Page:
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How Can Non-managers Develop Their Management Skills?

by Larry Sternberg

August 18, 2017BlogTalent Lifecycle

Before you embark on developing your management skills, begin by thinking about why you want a career in management. Unfortunately, there’s a widespread point of view that unless you get promoted into management, something is wrong. You’re not progressing in your career. That point of view reveals a lack of wisdom.

We need to eliminate the thinking that equates growth and career progress with promotions. I’ve known many individual performers who have a strong drive to grow and progress in their careers, and who have zero desire to go into management. They love what they do, they’re extremely good at it and they just want to get better and better at their chosen profession. That’s something to celebrate.

So before you invest your time developing management skills, ask yourself why you want to do this. Is it primarily because you want to earn more money? There is absolutely nothing wrong with the desire to earn more money. But if that’s your primary motivation, you might wind up in management, earning plenty of money and being miserable. Too many people make that bargain. If you continue to grow in a given profession, however, more money will come as you increase your capacity to create value.

Here are some of the best reasons to pursue any type of career. You’re good at it. You enjoy it. And you can go home at night knowing you’ve made a difference. If that’s why you want to become a manager, go for it.

Back to the original question. If you’re not a manager today, how can you develop your management skills?

  • Look for opportunities to lead in your organization, in community organizations and in professional organizations.

Let your supervisor know that you’re looking for these types of opportunities, so she can help you.

  • Demonstrate initiative.

Volunteer to lead a project or to head up a committee. This could involve anything from a picnic to a job fair to a charity drive. Identify something about your department (or your organization) that should be improved and volunteer to lead the improvement initiative.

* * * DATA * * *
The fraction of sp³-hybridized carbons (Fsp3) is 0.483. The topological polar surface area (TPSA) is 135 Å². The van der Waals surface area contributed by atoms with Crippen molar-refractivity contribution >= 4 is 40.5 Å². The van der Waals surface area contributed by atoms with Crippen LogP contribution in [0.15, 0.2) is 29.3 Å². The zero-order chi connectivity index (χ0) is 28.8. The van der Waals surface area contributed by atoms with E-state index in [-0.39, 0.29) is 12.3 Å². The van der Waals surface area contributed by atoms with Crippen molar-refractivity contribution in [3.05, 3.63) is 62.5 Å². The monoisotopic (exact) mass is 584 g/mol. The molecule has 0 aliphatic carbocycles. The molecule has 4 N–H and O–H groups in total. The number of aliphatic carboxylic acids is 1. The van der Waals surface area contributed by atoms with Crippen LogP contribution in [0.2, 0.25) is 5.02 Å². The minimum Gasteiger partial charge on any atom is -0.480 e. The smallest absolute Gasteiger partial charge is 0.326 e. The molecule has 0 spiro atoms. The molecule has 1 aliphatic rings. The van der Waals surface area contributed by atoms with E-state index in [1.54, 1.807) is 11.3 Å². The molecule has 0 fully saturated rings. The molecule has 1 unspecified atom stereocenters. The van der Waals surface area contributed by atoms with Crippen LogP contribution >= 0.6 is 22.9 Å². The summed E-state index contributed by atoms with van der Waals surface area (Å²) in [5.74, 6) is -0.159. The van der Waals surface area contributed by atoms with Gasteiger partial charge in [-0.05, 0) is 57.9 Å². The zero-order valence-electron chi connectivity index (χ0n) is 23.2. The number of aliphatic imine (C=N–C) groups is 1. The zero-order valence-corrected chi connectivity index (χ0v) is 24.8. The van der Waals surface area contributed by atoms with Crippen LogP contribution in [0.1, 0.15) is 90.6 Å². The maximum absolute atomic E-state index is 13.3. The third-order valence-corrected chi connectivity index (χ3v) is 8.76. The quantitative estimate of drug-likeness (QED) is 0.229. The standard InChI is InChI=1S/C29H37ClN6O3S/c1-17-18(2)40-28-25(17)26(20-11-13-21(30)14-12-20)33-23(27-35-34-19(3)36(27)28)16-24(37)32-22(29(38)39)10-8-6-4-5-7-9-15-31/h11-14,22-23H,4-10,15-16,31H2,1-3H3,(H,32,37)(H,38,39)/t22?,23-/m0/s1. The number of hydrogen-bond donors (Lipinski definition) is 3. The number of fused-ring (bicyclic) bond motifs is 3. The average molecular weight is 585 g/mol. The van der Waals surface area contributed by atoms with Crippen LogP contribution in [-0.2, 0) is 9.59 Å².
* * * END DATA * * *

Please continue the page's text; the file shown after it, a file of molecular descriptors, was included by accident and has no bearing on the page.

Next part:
• Go the extra mile.

When you’re on a team but you are not the leader, go the extra mile. Work a little harder. Make sacrifices. Volunteer for assignments. Ask people to help.

  • Demonstrate a consistent positive attitude.

Positivity is contagious and contributes to high morale and high performance. Encourage others to be optimistic and positive. This is an important management skill you can practice every day.

  • Demonstrate your commitment to help others succeed.

Find ways to help your team members succeed, not just as a team, but also individually.

I’m sure that this is not an exhaustive list of tips for developing your management skills, but I assure you it’s a good start.

Thanks for reading. As always, I’m interested in your thoughts.

Larry Sternberg


Larry Sternberg is the co-author of  Managing to Make a Difference (Wiley), a handbook for hitting the sweet spot of middle management. He also serves as the Talent Plus Fellow and Advisor, performing duties as an oft-requested speaker and consultant.
You can learn more about Larry here.


Larry Sternberg

Larry is a Fellow and Board Member at Talent Plus where he helps people and organizations grow by using the Talent Plus science to select high potential people, put them in the right fit for their talent, and make them feel valued and significant.

“I help managers and leaders make a lasting positive difference in the lives of their employees.”

Talent: Conceptualization, Relationship, Ego Drive, Individualized Approach, Growth Orientation